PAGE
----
The man in black sighed and shrugged his shoulders. “I don’t know. I’m just supposed to… supposed to fight.” He began pacing back and forth. “Oh, this is bad. I saw what you did to the others. You’re really good. I don’t wanna get beaten up like that. I just want to die, you know? Just quick—get it over with, and then it’s done.”
“You want to die?” asked Victor.
The man stopped and faced him. “Of course. I’ve been here, what, fifty years? I’m tired.”
“You’re not even going to try and fight?”
“You think I know how to fight? Look at me! I’m wearing a headband with the words ‘Kung Fu’ written on it! You think real kung fu masters wear headbands like this?”
“All right, all right,” said Victor. “Calm down. I just want to figure this out. So… you want me to just knock you out with one punch?”
The man’s face lit up. “Would you? Oh, that would be so great. I don’t want a bunch of broken bones.”
Victor smiled. “Let’s talk first.”
With some hesitance, the man black entered the ring. Victor sat down, cross-legged in the dirt. The man in black sat down opposite him. Victor gave him a warm smile.
“What’s your name?” asked Victor.
“I don’t have a name.”
“Well, what name would you like?”
“It doesn’t matter.”
“Come on,” Victor pressed. “Pick any name at all.”
“Great! Neil. That’s a good name. My name’s Victor.”
“I don’t care,” said Neil, without a hint of discourtesy.
“Okay. Well, Neil, let’s make a deal. I want some information. If you tell me what I need to know, I’ll knock you out quick. If not, I’ll make it slow… and painful.”
Neil sighed and looked down. “I can’t help you.”
“I’m not asking for much, Neil. You know things I don’t, and I’d like you to share them with me.”
“Yeah, but…” Neil looked toward the door. “I can’t.”
Victor nodded. “I get it. Well, no problem.” He stood up. “It does mean I’m going to break every one of your fingers, though.”
As Victor stepped forward, Neil tucked his hands under his arms and rolled into a ball.
“No, no, no!” he squealed. “Wait!”
Victor grabbed him by the shoulder, squeezing a pressure point. Neil’s face screwed up and his legs kicked madly.
“Okay, okay!” he whimpered.
Victor eased his grip.
“Please,” said Neil.
Victor let him go and stepped back. Neil sat up and rubbed his shoulder.
“I’ll help you,” he said. He looked toward the door. “We just… need to be quick. Before he finds out.”
“Before who finds out? Gary?”
“Of course Gary!”
“All right,” said Victor. He sat back down. “Tell me about this curse.”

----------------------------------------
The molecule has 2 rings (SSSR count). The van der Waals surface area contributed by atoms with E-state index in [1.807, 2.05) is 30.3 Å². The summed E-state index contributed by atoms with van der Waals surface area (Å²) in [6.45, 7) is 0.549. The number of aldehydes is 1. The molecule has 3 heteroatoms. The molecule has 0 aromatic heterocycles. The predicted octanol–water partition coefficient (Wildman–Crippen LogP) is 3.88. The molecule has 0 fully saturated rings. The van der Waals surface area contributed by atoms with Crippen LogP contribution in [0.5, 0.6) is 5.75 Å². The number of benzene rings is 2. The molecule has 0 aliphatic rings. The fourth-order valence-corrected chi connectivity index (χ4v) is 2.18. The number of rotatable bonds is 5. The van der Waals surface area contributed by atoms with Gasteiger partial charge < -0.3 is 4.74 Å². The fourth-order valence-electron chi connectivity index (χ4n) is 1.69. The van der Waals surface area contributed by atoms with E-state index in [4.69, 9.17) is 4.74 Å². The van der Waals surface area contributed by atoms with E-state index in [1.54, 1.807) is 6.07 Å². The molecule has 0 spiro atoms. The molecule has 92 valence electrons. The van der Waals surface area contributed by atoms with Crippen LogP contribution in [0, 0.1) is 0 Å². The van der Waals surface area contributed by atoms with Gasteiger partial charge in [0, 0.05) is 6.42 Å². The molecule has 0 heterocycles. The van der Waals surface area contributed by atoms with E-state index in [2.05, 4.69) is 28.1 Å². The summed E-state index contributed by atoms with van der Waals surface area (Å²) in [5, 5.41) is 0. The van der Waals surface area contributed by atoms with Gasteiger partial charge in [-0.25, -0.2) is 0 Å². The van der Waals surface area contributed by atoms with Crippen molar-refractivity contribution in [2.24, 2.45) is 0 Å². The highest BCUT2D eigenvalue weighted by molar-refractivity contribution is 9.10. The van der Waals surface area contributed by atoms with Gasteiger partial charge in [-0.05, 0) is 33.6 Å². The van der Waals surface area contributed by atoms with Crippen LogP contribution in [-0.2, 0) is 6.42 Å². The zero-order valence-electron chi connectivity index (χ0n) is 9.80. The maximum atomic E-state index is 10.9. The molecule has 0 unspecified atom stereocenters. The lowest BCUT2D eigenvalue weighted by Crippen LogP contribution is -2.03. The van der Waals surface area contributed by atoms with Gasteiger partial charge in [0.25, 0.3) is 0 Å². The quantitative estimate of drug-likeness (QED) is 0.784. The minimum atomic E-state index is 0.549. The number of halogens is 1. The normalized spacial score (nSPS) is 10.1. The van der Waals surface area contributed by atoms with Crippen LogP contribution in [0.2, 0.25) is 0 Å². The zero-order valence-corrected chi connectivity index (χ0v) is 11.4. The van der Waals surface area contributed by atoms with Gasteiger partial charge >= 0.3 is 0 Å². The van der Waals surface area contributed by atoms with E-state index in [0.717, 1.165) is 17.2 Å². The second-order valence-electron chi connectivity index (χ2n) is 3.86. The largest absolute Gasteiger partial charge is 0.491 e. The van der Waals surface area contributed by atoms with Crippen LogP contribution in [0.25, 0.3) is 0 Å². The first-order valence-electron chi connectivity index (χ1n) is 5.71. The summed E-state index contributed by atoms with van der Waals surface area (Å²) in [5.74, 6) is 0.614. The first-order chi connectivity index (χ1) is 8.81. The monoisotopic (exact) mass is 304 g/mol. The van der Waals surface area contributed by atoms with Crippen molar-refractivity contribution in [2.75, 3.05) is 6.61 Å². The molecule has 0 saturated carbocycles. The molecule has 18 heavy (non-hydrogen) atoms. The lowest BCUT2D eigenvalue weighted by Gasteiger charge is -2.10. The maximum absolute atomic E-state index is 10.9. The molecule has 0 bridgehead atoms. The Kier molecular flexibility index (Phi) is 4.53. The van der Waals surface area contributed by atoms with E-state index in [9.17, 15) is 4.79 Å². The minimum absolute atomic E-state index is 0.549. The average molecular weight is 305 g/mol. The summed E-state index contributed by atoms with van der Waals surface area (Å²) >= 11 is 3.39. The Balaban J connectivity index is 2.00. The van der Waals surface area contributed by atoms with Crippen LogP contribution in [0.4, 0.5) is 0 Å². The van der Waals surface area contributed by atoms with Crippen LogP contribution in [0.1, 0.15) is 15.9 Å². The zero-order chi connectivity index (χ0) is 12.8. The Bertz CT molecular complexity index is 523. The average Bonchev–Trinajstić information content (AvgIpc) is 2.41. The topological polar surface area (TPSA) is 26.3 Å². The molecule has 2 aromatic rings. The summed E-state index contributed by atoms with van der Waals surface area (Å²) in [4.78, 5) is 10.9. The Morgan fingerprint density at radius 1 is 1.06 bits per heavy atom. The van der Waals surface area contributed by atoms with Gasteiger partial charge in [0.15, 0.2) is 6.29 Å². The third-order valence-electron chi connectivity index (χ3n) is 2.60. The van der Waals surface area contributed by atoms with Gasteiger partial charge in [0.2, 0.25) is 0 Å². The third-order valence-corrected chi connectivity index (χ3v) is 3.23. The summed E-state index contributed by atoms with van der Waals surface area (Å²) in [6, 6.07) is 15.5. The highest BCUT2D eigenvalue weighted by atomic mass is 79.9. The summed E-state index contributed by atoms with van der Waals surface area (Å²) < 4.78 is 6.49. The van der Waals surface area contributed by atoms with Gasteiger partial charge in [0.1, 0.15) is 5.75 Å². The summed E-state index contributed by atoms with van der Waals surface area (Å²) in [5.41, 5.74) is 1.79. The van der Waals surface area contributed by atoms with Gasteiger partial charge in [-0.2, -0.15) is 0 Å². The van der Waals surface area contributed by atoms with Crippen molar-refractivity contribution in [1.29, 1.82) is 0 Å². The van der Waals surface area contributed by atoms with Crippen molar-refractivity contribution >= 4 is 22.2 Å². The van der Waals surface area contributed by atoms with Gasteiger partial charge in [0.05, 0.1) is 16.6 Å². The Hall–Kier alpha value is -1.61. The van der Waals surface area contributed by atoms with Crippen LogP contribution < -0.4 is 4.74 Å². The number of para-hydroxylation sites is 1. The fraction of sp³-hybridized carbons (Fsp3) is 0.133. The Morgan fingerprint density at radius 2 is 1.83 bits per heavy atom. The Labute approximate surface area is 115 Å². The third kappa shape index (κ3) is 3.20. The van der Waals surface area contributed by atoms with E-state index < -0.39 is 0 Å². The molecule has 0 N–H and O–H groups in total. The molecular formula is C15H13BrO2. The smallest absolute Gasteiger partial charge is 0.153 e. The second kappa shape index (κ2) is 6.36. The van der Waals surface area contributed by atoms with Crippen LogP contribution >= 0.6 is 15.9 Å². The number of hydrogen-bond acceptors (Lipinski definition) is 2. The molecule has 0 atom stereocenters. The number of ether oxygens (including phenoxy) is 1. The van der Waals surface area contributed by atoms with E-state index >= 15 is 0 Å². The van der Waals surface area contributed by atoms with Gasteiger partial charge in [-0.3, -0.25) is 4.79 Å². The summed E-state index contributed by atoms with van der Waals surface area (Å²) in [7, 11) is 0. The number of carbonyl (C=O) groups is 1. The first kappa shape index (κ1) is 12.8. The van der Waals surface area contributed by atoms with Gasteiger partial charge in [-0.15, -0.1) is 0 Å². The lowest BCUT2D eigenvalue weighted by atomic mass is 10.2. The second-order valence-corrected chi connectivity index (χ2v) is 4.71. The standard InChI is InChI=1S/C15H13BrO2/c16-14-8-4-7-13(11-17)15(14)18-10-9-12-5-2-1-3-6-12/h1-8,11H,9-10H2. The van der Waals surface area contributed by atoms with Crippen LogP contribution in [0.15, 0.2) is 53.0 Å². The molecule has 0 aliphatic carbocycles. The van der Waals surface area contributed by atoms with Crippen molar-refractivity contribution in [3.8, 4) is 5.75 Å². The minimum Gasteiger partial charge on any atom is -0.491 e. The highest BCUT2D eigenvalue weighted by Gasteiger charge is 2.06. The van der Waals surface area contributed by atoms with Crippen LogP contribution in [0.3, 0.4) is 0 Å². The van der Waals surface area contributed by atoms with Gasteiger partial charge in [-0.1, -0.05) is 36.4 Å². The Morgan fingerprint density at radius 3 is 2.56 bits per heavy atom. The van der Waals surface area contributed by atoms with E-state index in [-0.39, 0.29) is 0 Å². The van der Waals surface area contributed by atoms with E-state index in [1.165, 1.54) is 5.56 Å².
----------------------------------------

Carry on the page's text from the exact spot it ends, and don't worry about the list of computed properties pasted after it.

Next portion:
Neil drew a long breath. “Well, it’s pretty standard really. It’s Gary’s curse—do you know about Gary?”
“I’ve heard a little. He was young, had cancer. Cursed the place before his death, right?”
“Yeah, that’s basically it. So, since it’s Gary’s curse, it’s based on his experiences, his knowledge.”
“So Gary controls the curse?”
“Not exactly,” said Neil. “He’s the boss, but the curse pretty much runs itself now. It makes use of any fear or hatred Gary had. So… well, right here for example. Gary saw a kung fu film once—the villain scared him. Now, the movie was awful—bad acting, amateur fighting, lazy stunts—but that’s all Gary knew about martial arts, so that’s what we have to work with.”
Victor nodded. “So that’s why none of these guys could fight.”
“Yeah, well, you’re the first visitor with any fighting skills. No one else ever made it past the second bout.”
“Well then,” said Victor, “how many more fighters do I have to face after you?”
“I’m the last,” said Neil.
“Okay. Good to know. How come you’re the only one that seemed scared?”
“Hmm. That’s hard to explain. The curse is… a thing—impartial, unfeeling—inhuman. Yet it is based on humanity. Some of that humanity seems to leak through in areas. Like me, for example. And Nikolai. I heard you got to him.”
“The communist in the storage room.”
“But apart from a few glitches, the curse is solid,” explained Neil, “That’s why everybody you fought in this room was… I don’t know… like a law, or a robot or something. But I’ve inherited a touch of humanness. So I don’t want you to beat me up.”
“But you’re happy to die?”
“Well, I’m not really human. I’m not really anything. I’m a phantom in a curse. Dying is nothing to me. Before this curse I didn’t exist. I barely exist now. When that gong strikes again I will go back to not existing.”
“And you’re okay with that?”
Neil shrugged. “Sure.”
“Good grief,” said Victor. “That’s kind of depressing.”
“I don’t get depressed,” said Neil. “I’m not human, remember.”
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